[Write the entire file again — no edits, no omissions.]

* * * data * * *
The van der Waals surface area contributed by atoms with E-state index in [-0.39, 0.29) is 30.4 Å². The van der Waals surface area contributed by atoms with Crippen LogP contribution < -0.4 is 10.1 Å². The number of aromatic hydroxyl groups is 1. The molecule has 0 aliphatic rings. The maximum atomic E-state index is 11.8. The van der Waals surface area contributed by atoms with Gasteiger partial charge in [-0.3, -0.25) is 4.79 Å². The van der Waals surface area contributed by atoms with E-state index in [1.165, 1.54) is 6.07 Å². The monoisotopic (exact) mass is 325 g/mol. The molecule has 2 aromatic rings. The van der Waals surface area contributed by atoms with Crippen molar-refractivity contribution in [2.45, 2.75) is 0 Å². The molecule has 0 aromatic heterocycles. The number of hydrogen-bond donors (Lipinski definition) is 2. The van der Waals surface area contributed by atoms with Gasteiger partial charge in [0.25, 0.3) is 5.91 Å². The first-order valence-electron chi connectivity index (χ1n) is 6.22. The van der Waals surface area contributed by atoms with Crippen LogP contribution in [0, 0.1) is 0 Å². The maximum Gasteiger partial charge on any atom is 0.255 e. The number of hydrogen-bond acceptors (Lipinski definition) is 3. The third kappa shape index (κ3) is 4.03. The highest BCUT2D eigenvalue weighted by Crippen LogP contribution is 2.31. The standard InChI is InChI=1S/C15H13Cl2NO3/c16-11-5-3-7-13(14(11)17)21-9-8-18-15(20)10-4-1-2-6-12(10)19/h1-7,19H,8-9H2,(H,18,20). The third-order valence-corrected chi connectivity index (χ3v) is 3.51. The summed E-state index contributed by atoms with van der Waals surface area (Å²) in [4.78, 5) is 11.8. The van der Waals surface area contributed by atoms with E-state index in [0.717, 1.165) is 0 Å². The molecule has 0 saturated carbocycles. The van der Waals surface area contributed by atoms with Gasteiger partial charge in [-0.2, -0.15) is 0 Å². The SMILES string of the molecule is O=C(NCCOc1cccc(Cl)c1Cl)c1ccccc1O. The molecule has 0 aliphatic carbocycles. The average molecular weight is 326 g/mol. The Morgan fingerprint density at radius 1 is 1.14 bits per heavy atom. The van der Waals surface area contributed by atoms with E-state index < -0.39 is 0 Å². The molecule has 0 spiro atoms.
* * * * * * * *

The van der Waals surface area contributed by atoms with E-state index in [-0.39, 0.29) is 30.4 Å². The van der Waals surface area contributed by atoms with Crippen LogP contribution < -0.4 is 10.1 Å². The number of aromatic hydroxyl groups is 1. The molecule has 0 aliphatic rings. The maximum atomic E-state index is 11.8. The van der Waals surface area contributed by atoms with Gasteiger partial charge in [-0.3, -0.25) is 4.79 Å². The van der Waals surface area contributed by atoms with E-state index in [1.165, 1.54) is 6.07 Å². The monoisotopic (exact) mass is 325 g/mol. The molecule has 2 aromatic rings. The van der Waals surface area contributed by atoms with Crippen molar-refractivity contribution in [2.45, 2.75) is 0 Å². The molecule has 0 aromatic heterocycles. The number of hydrogen-bond donors (Lipinski definition) is 2. The van der Waals surface area contributed by atoms with Gasteiger partial charge in [0.25, 0.3) is 5.91 Å². The first-order valence-electron chi connectivity index (χ1n) is 6.22. The van der Waals surface area contributed by atoms with Crippen LogP contribution in [0, 0.1) is 0 Å². The maximum Gasteiger partial charge on any atom is 0.255 e. The number of hydrogen-bond acceptors (Lipinski definition) is 3. The third kappa shape index (κ3) is 4.03. The highest BCUT2D eigenvalue weighted by Crippen LogP contribution is 2.31. The standard InChI is InChI=1S/C15H13Cl2NO3/c16-11-5-3-7-13(14(11)17)21-9-8-18-15(20)10-4-1-2-6-12(10)19/h1-7,19H,8-9H2,(H,18,20). The third-order valence-corrected chi connectivity index (χ3v) is 3.51. The summed E-state index contributed by atoms with van der Waals surface area (Å²) in [4.78, 5) is 11.8. The van der Waals surface area contributed by atoms with E-state index in [0.717, 1.165) is 0 Å². The molecule has 0 saturated carbocycles. The van der Waals surface area contributed by atoms with Gasteiger partial charge in [-0.2, -0.15) is 0 Å². The SMILES string of the molecule is O=C(NCCOc1cccc(Cl)c1Cl)c1ccccc1O. The molecule has 0 aliphatic carbocycles. The average molecular weight is 326 g/mol. The Morgan fingerprint density at radius 1 is 1.14 bits per heavy atom. The van der Waals surface area contributed by atoms with E-state index < -0.39 is 0 Å². The molecule has 0 spiro atoms.